Section 8 of the U.S. Constitution gives Congress the power to declare war, and gives to the president the power to direct military forces accordingly once war has been declared. Section 8 also names the president as “Commander in Chief.” During times of conflict, Congress and the president are supposed to cooperate, but instances have occurred in which the president has used military forces without the consent of Congress. Such situations include the Korean War, the Vietnam War, and Operation Desert Storm.
The use of emergency powers in these situations has brought about a great deal of controversy, as some politicians believe that, as Commander in Chief, the president has the authority to use the military even when Congress does not consent. Opponents believe that the powers of the president should be limited and that acting without Congressional approval is going too far.
States of Emergency
During states of emergency, such as natural disasters or periods of civil unrest, the government can use implied powers to formally declare a State of Emergency. Such a declaration allows suspension or change in functions of any branch of government, and gives the government the power to suspend certain rights or freedoms normally guaranteed by the Constitution.
In the United States, a local leader, such as a city mayor or state governor, has the power to declare a State of Emergency within their own jurisdiction. The U.S. President has the authority to declare a national State of Emergency in circumstances in which the country is faced with large-scale disaster or danger.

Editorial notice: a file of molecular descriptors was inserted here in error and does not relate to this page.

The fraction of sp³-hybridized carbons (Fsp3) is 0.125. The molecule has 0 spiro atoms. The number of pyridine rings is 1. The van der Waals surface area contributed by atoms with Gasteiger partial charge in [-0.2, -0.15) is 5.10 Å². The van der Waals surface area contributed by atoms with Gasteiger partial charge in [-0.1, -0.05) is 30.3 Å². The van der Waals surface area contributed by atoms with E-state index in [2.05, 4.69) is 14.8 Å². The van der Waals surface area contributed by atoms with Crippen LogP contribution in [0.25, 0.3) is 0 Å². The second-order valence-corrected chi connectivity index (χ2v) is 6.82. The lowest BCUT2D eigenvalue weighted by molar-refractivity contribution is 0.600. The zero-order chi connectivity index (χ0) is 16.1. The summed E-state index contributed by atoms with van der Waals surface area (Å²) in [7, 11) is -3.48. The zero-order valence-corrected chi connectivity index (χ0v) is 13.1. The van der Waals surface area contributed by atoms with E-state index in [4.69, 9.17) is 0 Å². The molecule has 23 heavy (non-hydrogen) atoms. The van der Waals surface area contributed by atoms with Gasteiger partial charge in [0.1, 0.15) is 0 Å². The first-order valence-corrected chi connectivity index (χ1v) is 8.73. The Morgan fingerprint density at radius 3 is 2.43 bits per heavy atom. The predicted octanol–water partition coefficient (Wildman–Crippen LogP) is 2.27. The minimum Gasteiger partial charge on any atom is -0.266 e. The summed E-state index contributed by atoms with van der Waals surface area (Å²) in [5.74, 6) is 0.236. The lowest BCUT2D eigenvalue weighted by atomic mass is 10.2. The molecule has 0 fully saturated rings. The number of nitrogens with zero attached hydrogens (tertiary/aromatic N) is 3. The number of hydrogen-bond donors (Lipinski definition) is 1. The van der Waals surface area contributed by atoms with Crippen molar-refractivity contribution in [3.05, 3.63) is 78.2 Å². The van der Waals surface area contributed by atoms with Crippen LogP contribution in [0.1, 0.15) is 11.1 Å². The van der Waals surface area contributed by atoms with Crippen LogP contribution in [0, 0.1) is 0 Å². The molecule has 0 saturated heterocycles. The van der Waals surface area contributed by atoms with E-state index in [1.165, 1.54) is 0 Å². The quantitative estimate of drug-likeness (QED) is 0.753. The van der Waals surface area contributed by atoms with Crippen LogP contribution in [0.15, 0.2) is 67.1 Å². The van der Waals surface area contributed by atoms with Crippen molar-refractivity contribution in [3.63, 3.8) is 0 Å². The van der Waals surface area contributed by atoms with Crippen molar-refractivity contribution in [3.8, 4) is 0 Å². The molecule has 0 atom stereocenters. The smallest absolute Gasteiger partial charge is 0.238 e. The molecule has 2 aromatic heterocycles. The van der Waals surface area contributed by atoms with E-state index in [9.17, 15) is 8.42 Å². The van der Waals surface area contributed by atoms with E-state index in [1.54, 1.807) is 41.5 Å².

Powers under states of emergency are implied and largely discretionary, however the Constitution specifically states that the privilege of the Writ of Habeas Corpus cannot be suspended unless the safety of the public is compromised during times of rebellion. Only Congress has the authority to suspend the Writ.
Abuse of Emergency Powers
Since emergency powers are not specifically outlined in the Constitution, there is always a risk that a president will abuse such powers. When this occurs however, the House of Representatives has the right to impeach the president, or charge him formally for the abuse of emergency powers. Once a president has been impeached by the House of Representatives, he stands trial before the Senate, which determines guilt or innocence. If the president is found guilty of the charges, he may be removed from office.
While two U.S. presidents have been impeached, none have been found guilty and convicted by the Senate, nor removed from office. In 1974, however, President Nixon resigned after the House of Representatives had begun impeachment proceedings. Most historians believe Nixon would have ultimately been convicted for his involvement in the Watergate scandal, and removed from office.
Related Legal Terms and Issues
- Authority – The right or power to make decisions, to give orders, or to control something or someone.
- Consent – To approve, permit, or agree
- Executive Branch – The branch of government that includes the President, the Vice President, and 15 cabinet departments.
- Implied Powers – Powers granted to the government that are not specifically listed in the Constitution.
- Writ of Habeas Corpus – A court order demanding an agency to deliver an imprisoned person to the court.